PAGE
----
In The Community
Remember when sci-fi shows and movies from the 60’s, 70’s, and 80’s showed us technology we never thought possible? This new food oven is basically a “Jetsons” food cooker, well, close to it anyway. National Technology Day (January 6th) recognizes all the ways technology has changed the world so far, from the invention of the wheel to artificial intelligence. It also looks to the future, highlighting new technological advances that will eventually change our lives.
And what’s cooler than the advent of new technology? We’d argue it’s the recent significant growth in the number of Latinas working in the technology industry.
They’re still underrepresented in comparison to their male colleagues but progress is progress. Latinas in technology face several hurdles and barriers, including discrimination and prejudices based on gender, race, and ethnicity.
Despite these obstacles, many Latinas have achieved success and made substantial contributions. Check out these 5 inspiring Latina tech entrepreneurs who are making the world a better place
Ariel Lopez is an Afro-Latina entrepreneur, career coach, and speaker in tech. She is the founder and CEO of Knac, formerly 2020Shift, a talent management platform that promises to transform the job application process for professionals and businesses by reducing bias and improving the candidate experience while also making the hiring process much more efficient.
Passionate about the future of work, diversity, and inclusion, Ariel aims to create impactful solutions through technology and by coaching marketing, advertising, and tech professionals on ways to grow their businesses and careers.
Marcela Torres, a researcher in social sciences, founded Hola Code in 2017 after identifying an urgent need for qualified personnel in the software development sector within her home country of Mexico, and tying that in with a growing migration crisis. Wanting to enact social change, she created a company that transforms forced migrants (returnees, deportees, and refugees) into skilled software developers, tapping into Mexico’s growing tech sector as well as the global demand for bilingual and bicultural developers, and helping them gain access to more, better jobs and opportunities.
Currently, Hola Code receives more than 400 applications each month from Mexicans and Central Americans seeking asylum. While they celebrate the accomplishments of their alumni, who quickly ascend into well-paid tech jobs across Mexico, the coding bootcamp is never short of work.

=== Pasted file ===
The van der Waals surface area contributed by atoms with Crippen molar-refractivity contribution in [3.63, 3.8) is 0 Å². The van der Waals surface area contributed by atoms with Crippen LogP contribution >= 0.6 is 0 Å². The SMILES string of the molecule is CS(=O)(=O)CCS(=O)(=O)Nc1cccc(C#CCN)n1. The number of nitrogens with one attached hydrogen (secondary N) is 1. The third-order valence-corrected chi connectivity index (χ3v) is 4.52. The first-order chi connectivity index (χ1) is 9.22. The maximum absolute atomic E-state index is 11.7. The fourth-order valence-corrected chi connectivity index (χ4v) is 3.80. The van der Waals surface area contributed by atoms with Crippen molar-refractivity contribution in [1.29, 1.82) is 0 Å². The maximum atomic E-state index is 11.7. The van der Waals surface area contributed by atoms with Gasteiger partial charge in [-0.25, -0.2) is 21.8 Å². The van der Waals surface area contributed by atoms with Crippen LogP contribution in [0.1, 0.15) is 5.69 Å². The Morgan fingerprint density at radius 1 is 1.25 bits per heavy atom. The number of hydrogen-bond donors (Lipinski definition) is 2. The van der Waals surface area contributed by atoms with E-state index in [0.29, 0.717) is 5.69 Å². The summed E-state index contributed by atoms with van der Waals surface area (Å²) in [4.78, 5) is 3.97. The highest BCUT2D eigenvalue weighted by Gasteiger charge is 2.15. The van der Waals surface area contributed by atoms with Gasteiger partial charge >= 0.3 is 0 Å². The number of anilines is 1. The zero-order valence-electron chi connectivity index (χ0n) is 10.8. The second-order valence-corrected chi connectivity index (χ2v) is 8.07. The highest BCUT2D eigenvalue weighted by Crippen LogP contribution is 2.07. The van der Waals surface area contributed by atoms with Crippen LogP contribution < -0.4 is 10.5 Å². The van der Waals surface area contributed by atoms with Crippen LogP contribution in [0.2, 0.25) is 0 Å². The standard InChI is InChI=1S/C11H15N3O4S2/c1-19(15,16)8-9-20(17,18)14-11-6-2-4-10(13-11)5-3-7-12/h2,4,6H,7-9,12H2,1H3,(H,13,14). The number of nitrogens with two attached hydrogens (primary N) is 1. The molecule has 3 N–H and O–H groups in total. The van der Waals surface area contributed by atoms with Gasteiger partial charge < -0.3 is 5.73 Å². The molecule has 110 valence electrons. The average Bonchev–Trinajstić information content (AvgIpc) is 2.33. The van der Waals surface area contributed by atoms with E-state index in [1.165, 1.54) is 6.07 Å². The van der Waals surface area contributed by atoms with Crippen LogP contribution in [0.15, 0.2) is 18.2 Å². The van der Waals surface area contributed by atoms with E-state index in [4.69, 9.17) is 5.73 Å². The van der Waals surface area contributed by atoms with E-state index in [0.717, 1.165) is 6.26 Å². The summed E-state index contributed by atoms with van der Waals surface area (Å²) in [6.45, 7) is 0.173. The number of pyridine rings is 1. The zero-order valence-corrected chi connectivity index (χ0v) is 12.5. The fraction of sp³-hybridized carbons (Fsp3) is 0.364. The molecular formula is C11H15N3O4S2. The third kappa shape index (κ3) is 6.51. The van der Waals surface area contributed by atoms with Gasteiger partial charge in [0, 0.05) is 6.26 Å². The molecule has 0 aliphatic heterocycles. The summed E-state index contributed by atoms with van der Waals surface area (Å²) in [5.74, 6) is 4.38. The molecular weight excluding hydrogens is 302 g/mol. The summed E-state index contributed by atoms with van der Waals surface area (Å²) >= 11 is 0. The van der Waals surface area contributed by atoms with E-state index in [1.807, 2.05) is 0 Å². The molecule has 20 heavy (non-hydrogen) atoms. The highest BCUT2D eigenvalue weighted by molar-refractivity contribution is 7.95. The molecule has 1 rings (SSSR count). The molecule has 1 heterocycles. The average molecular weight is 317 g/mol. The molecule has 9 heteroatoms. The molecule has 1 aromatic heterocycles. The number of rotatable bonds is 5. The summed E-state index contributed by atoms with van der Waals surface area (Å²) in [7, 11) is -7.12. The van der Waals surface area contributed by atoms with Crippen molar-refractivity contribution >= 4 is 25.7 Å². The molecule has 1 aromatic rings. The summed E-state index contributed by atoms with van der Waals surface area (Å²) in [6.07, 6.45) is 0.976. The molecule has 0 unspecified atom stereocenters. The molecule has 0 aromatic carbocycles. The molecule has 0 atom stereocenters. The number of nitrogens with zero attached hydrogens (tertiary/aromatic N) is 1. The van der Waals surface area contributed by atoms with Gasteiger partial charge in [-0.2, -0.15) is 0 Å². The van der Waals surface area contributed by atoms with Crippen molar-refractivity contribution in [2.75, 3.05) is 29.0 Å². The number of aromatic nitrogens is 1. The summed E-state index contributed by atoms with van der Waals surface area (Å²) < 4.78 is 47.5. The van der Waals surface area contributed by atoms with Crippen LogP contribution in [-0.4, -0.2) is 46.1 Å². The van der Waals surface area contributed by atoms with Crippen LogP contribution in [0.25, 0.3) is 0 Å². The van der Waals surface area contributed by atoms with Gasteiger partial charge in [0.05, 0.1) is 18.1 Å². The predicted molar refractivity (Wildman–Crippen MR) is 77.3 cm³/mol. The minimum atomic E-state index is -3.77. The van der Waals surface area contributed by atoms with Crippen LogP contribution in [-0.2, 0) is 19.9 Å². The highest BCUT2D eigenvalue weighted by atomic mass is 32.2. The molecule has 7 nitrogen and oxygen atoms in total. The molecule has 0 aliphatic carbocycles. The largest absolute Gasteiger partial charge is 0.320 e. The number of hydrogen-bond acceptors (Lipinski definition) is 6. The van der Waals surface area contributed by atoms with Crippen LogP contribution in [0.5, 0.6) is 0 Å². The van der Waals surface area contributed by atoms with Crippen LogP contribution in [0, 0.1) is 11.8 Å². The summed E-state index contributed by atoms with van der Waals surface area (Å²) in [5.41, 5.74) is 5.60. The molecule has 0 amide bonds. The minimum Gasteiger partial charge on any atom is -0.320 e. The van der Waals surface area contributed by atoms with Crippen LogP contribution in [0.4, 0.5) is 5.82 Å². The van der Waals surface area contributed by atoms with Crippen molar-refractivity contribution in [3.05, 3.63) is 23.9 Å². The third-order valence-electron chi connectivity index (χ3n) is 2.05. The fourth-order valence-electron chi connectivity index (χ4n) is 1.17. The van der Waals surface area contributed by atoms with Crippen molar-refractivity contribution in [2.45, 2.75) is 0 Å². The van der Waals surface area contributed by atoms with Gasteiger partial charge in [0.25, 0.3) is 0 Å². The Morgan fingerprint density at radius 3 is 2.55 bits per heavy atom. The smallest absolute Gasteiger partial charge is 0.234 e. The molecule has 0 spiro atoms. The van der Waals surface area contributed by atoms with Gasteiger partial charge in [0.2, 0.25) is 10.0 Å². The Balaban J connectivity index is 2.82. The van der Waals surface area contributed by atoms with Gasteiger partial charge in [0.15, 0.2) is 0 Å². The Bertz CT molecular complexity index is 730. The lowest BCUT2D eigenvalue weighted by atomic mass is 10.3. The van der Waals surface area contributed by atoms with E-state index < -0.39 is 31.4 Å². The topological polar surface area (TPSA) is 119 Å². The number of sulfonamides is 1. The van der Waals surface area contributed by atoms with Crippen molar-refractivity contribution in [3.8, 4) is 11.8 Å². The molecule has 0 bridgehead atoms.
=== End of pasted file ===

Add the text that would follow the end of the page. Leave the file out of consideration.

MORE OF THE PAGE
Dr. Maria Artunduaga
The Business Journals
Dr. Maria Artunduaga, a Colombian-born physician-scientist turned entrepreneur, graduated first in her class from Colombia's prestigious Pontificia Universidad Javeriana, which is ranked sixth among Latin American medical institutions. She moved to the United States for her postdoctoral studies, first at Harvard's Department of Genetics and subsequently at the universities of Washington and California in Berkeley-San Francisco, where she earned master's degrees in Public Health and Translational Medicine.
Inspired by her abuela Sylvia after years of witnessing her struggle with Chronic Obstructive Pulmonary Disease, Maria went on to found Samay, formerly known as Respira Labs, a startup focused on enhancing the quality of life for people living with COPD through connected health and machine learning.
Laura I. Gomez
Laura I. Gomez is a Latina entrepreneur and technology executive. She is the co-founder and CEO of Atipica, a company that provides technology solutions for businesses to help improve diversity and inclusion in the workplace. She received her degree in computer science from the Massachusetts Institute of Technology (MIT) and has worked in diverse leadership roles in the tech industry, including Google, YouTube, Jawbone, and Twitter, where she led the company’s product expansion into 50 languages and dozens of countries.